But to you who are willing to listen, I say, love your enemies! Do good to those who hate you. Bless those who curse you. Pray for those who hurt you. If someone slaps you on one cheek, offer the other cheek also. … Do to others as you would like them to do to you. [Luke 6:27-29,31 (NLT)]
The snowbirds are back; not the retirees who arrive in cars or on planes but the migratory birds, some of whom flew more than 3,000 miles to get here. Their long flight takes a tremendous toll on their bodies. By the time they reach our beaches, they’re exhausted and hungry and many have lost half their body weight. Before I understood the trials they endure in migrating, I never gave it a thought if I happened to disturb them while walking the beach. Granted, it’s a beautiful sight to see hundreds of birds take wing at once but, every time they’re flushed by someone on the beach or a passing boat, precious reserves of energy are used and their nests are left unattended. Now that I understand the birds’ challenges, I am more considerate of their needs. When walking the beach, I keep my distance to avoid unsettling them.
Although they may not be as endangered, hungry, and exhausted as migratory birds, many people have taken a long and arduous journey to get where they are today. While some end up better for the journey, others end up bitter, rude, angry, or demanding. Just as I hadn’t thought about the challenges facing the birds, I rarely pause to consider the circumstances these difficult or toxic people must have encountered to leave them so embittered, short-tempered, or uncivil. While trials, loss, and pain never excuse bad behavior, they often cause it. Not everyone believes in God, has experienced the joy that comes from following Jesus, possesses His peace, or knows they are loved and forgiven.
In these stressful and divisive times, hostility and boorishness seem to be on the rise. Admittedly, upon encountering a toxic person, self-control, patience, kindness, love, and courtesy often fly right out the window. Rather than turn the other cheek, we want to give as good as we got. Retaliation, however, only begets more of the same. Studies have shown that incivility and rudeness are as contagious as yawns, smiles, laughter, and viruses! As followers of Jesus, our job is to make sure we don’t contribute to the problem. We’re expected to treat people with kindness and consideration, not because they’re nice people who deserve it, but simply because it’s what Jesus would do! Hopefully, our even-tempered behavior will make the rest of their journey easier.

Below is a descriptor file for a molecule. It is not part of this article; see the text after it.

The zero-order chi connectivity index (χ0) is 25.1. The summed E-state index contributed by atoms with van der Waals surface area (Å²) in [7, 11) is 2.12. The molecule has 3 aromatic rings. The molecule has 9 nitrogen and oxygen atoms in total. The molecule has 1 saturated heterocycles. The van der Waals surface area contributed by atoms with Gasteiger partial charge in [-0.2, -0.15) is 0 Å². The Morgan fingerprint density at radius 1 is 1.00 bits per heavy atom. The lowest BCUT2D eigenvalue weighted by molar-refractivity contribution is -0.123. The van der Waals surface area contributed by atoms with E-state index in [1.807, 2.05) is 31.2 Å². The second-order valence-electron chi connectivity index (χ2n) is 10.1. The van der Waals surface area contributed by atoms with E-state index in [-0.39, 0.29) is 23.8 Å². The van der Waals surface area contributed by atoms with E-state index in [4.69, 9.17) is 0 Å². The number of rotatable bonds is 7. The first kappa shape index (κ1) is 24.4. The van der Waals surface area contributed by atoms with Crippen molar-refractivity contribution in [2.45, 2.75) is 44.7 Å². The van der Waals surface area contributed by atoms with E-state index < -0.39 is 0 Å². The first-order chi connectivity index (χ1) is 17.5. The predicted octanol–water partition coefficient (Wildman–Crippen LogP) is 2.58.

We must choose to break the chain of incivility with love, gentleness, a forgiving heart, and by praying for the offender. It helps to remember that difficult people carry a lot of baggage with them and their quarrel, hostility, or complaint may have nothing to do with us. Remembering that we know nothing of their hardships, pain, or fear, let’s cut them a little slack and give them as much space as possible. Like the migratory birds, they’ve had a difficult journey and are struggling to survive the only way they know. “Do not disturb” is wise advice in both instances!
Be kind, for everyone you meet is fighting a hard battle. [attributed to Plato]
Make allowance for each other’s faults, and forgive anyone who offends you. Remember, the Lord forgave you, so you must forgive others. Above all, clothe yourselves with love, which binds us all together in perfect harmony. And let the peace that comes from Christ rule in your hearts. [Colossians 3:13-15a (NLT)]
Copyright ©2020 jsjdevotions. All rights reserved.